Zynx Health and eClinicalWorks announce a partnership to provide Zynx AmbulatoryCare order sets to ECW clients.
Healthy Advice Networks launches PracticeWire, a wireless solution that delivers real-time health content to physicians all day via wall-mounted flat-screen monitors. The monitors are placed in a practice’s back office where it displays medical news throughout the day. Practices can also incorporate their own content, such as details on standards of care and regulatory guidelines.
The HIMSS Electronic Health Record Association re-elects Greenway’s Justin Barnes as chair, adds GE’s Mark Segal as vice chair, and appoints Epic’s Carl Dvorak as an executive committee member.
Sound advice from CPA and consultant Reed Tinsely on what it takes to successfully implement EMR: “A large part of success/failure is that someone of authority in the practice has to take accountability to direct all the physicians that EMR is either go/no go for the entire group…the organization cannot be divided once an implementation decision has been reached.” More here on Reed’s blog.
Allscripts-Misys releases its fourth quarter number and beats Street expectations for both non-GAAP EPS and revenue. Non-GAAP EPS was $0.16, above the expected $0.15, and total revenue was $166.2 million, compared to the $160.5 million expectation. Meanwhile Allscripts and Medfusion announce a strategic agreement to provide the Medfusion patient portal for Allscripts EHR/PM clients. At the same time, Medfusion announced its purchase of Medem’s health services operations.
The number of residency graduates who are immigrants are on the rise, especially in the fields of pediatrics, internal medicine, and family practice. AAFP President Ted Epperly believes primary care specialties are less appealing to US-trained doctors because it pays significantly less than other fields. Nationally about 25% of residency graduates begin their medical training abroad. In primary care, almost half are foreign-trained.
WebMD introduces Medscape Mobile, a free medical information application for use on the iPhone or iPod Touch. Medscape Mobile includes drug information, clinical reference tools, medical news, and CME opportunities. The application will be available for Blackberries later this year.
Hayes Management Consulting and Aternity partner to help improve physician adoption of EHRs. The companies will combine the rapid prototype methodology of Hayes with Aternity’s Frontline Performance Intelligence Platform to organizations increase implementation efficiencies.
A former South Carolina office manager is sentenced to two years prison after admitting she opened a credit card in her employer’s name to buy personal items, wrote check’s from the company’s account, and took money from the company’s bank deposits. Jane Wyatt-Scott pleaded guilty to breach of trust, financial transaction card theft, and financial identity theft. In addition to prison, she must pay over $158,000 in restitution.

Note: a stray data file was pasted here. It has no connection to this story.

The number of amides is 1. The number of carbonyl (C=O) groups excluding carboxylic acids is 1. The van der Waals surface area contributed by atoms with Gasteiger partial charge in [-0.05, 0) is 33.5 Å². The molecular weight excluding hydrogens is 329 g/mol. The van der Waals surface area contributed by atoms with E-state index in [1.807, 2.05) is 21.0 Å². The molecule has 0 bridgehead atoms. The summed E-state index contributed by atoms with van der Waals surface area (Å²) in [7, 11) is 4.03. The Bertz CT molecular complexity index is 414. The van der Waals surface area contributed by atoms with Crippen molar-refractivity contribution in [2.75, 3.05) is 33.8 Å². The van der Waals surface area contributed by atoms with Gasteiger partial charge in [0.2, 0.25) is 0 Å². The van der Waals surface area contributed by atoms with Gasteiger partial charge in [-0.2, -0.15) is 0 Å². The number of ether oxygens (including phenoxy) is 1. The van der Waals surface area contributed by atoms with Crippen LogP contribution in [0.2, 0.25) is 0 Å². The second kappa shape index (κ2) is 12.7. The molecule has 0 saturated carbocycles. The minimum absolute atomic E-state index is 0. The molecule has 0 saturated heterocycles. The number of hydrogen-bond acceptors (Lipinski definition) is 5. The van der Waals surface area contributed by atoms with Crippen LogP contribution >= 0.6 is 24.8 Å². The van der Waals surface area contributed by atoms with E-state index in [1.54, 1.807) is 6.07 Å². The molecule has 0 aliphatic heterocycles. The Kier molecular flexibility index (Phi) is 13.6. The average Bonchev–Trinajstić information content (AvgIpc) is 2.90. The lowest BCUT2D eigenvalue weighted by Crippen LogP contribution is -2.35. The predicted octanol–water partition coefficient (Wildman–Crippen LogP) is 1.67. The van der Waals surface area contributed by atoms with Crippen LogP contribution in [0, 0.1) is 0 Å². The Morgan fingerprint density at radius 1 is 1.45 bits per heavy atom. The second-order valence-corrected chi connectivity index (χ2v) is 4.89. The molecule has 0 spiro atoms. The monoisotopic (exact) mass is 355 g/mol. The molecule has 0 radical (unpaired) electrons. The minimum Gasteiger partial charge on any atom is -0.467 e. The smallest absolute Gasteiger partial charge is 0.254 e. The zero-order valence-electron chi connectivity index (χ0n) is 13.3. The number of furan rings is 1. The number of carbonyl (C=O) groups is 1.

3M Health Information Systems and CodeRyte ink a deal to integrate CodeRyte’s outpatient computer-assisted coding technology with 3M’s Codefinder software. The new product will be referred to as 3M Codefinder Auto Edition, powered by CodeRyte technology. Rolls right off the tongue.
Advantage Healthcare Solutions and Physicians’ Service Center combine their practice management and billing operations. With the merger, the new entity will provide services to over 120 physician groups and employ almost 300 associates.
Half of consumers indicate they are willing to seek healthcare through the Internet as a substitute for face-to-face, non-emergency visits. That, according to a PriceWaterhouseCoopers report. Nearly 73% of the 1,000 surveyed would be willing to take advantage of tele-health services to track their conditions and vital signs.
And, according to BCBS of Florida, digital doctor services are on the rise. BCBS first began paying for e-visits about five years ago and today about 1,000 providers have signed up to provide e-visit services. The most common digital applications embraced by doctors and patients include scheduling appointments, sending lab results, and paying bills.
A UK study concludes that pay-for-performance programs fail to provide sustainable long-term gains in care. In a pilot program, P4P measures did result in short-term improvements in asthma and diabetes care after one year, but the rate of improvement reached a plateau by the fourth year. Also, the P4P program had no overall effect on heart disease care.
With the proliferation of on-line rating sites that include the review of physicians, more doctors are going on the defense. More than 40 websites now include doctor ratings, prompting some physicians to sign agreements that prohibit online postings or media commentary without the doctor’s prior written consent.